When I returned to the Lord two years ago, after a very long “prodigal” season, I was thirsting for His Word and information about Christianity. One day at the library, I stumbled upon “The Case for Christ” (1998), a popular, basic Christian apologetic written by evangelical, Lee Strobel*. I enjoyed that book so I then borrowed his “The Case for Faith” (2000). Whoa! Put on the brakes! In that book Strobel cites Roman Catholics, Mother Teresa, pope John Paul II, G. K. Chesterton, and Teresa of Avila as shining examples of faithful Christians. He even devotes an entire chapter to the thoughts of Catholic philosopher, Peter Kreeft. I was stunned! Had Rome suddenly embraced the Gospel of salvation by God’s grace through faith in Jesus Christ alone? No, Rome still teaches its false gospel of salvation by sacramental grace and merit. When I had walked away from the Lord and the church in 1991, I could see the beginnings of cooperation and compromise with Rome, but nothing like this outright, unabashed betrayal of the Gospel.
Since then, I’ve seen many, many more examples of evangelical compromise and betrayal. Last week I was browsing the net and came across the article below that’s critical of Scottish Reformed pastor, David Robertson. Robertson is well known in Reformed evangelical circles and is a close associate of theologian, Sinclair Ferguson. Robertson authored a book titled, “Magnificent Obsession” (2013), in which he identifies the pope as a brother in Christ. He favorably quotes the pope and other Catholics twenty-six times throughout the book. In the attached video, Robertson admits he’s even tempted to convert to Catholicism.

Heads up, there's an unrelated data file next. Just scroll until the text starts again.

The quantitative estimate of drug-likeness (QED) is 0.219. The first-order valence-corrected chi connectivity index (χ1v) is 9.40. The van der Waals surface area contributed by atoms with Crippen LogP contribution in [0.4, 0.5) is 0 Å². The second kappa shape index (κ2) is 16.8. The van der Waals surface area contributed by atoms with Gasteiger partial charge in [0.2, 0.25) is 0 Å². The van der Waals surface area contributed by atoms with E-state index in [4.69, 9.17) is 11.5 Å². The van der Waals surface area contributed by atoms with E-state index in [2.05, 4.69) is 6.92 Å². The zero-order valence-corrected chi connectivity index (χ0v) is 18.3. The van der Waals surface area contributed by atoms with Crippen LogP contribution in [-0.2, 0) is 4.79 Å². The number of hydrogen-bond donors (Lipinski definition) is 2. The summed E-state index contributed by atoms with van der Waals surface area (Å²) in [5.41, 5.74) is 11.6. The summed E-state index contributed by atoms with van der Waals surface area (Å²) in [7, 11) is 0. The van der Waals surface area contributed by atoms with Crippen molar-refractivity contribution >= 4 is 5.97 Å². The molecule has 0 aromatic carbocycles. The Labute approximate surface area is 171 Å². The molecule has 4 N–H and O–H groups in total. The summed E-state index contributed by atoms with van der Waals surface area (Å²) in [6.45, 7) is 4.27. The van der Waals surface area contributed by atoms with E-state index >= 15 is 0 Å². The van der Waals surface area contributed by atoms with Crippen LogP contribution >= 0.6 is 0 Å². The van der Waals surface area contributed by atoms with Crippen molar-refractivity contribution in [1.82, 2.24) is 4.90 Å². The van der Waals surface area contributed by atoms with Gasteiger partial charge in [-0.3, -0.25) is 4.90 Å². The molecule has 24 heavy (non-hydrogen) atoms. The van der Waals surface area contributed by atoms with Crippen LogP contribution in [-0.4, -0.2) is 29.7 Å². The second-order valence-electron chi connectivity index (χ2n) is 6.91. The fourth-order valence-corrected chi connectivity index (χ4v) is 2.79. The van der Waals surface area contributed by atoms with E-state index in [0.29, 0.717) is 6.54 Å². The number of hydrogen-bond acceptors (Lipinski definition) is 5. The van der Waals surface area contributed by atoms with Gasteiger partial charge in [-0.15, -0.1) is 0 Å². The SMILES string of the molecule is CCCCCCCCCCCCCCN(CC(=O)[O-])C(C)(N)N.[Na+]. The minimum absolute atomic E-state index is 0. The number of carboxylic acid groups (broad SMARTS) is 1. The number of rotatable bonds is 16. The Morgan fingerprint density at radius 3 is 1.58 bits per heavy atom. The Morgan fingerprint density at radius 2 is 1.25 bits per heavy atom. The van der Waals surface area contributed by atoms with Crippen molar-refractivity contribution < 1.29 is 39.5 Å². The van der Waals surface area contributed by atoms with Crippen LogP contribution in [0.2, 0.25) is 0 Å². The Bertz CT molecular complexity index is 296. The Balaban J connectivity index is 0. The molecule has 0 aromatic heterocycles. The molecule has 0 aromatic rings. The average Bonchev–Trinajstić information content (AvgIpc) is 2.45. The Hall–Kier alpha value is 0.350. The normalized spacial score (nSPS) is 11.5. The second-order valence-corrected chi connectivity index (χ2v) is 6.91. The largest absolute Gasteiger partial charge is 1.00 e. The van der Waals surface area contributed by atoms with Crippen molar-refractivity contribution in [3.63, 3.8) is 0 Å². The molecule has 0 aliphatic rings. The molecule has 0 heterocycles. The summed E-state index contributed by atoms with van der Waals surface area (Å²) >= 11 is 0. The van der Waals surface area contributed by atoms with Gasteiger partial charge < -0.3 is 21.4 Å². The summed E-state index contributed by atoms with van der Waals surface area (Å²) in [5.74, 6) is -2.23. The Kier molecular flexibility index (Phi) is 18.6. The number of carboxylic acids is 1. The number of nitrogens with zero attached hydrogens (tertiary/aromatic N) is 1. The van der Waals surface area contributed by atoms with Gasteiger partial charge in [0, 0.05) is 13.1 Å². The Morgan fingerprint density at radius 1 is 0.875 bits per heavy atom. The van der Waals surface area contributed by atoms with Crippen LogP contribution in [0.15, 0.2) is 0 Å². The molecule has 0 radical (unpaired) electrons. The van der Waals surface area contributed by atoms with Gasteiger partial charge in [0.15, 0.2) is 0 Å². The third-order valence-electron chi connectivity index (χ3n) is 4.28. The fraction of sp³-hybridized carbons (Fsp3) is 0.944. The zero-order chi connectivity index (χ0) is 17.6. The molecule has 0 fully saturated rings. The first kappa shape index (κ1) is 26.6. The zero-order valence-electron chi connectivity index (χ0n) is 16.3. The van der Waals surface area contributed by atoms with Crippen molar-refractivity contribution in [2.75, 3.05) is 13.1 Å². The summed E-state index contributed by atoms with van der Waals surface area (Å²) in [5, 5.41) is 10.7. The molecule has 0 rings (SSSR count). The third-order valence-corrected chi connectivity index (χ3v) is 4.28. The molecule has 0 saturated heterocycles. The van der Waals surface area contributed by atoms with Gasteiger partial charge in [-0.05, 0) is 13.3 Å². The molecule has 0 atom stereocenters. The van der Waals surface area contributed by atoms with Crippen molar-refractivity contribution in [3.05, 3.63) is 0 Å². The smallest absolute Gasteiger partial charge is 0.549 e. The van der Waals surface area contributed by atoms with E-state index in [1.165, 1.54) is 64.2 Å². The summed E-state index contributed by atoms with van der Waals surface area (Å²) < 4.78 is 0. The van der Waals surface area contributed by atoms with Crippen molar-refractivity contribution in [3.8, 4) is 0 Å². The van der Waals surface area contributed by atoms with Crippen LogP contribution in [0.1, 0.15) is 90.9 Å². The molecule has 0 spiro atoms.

Consequently, I echo the questions regarding Robertson in the article: How can Ferguson share a pulpit with Robertson? How could Alistair Begg recommend “Magnificent Obsession” and invite Robertson to speak at one of his conferences? How could R. C. Sproul recommend “Magnificent Obsession”? How could 3500 copies of “Magnificent Obsession” be distributed to pastors at the 2016 Shepherds’ Conference hosted by John MacArthur? Did these gentlemen actually read the book? Did their eyes glaze over when Robertson identified the pope as his brother in Christ and went on to quote him and other Catholics twenty-six times? What goes through people’s heads?!?!?!
* I’ve since found out that Lee Strobel, like Ravi Zacharias, is a disciple of theologian Norman Geisler, a leader in the Catholic-evangelical ecumenical movement.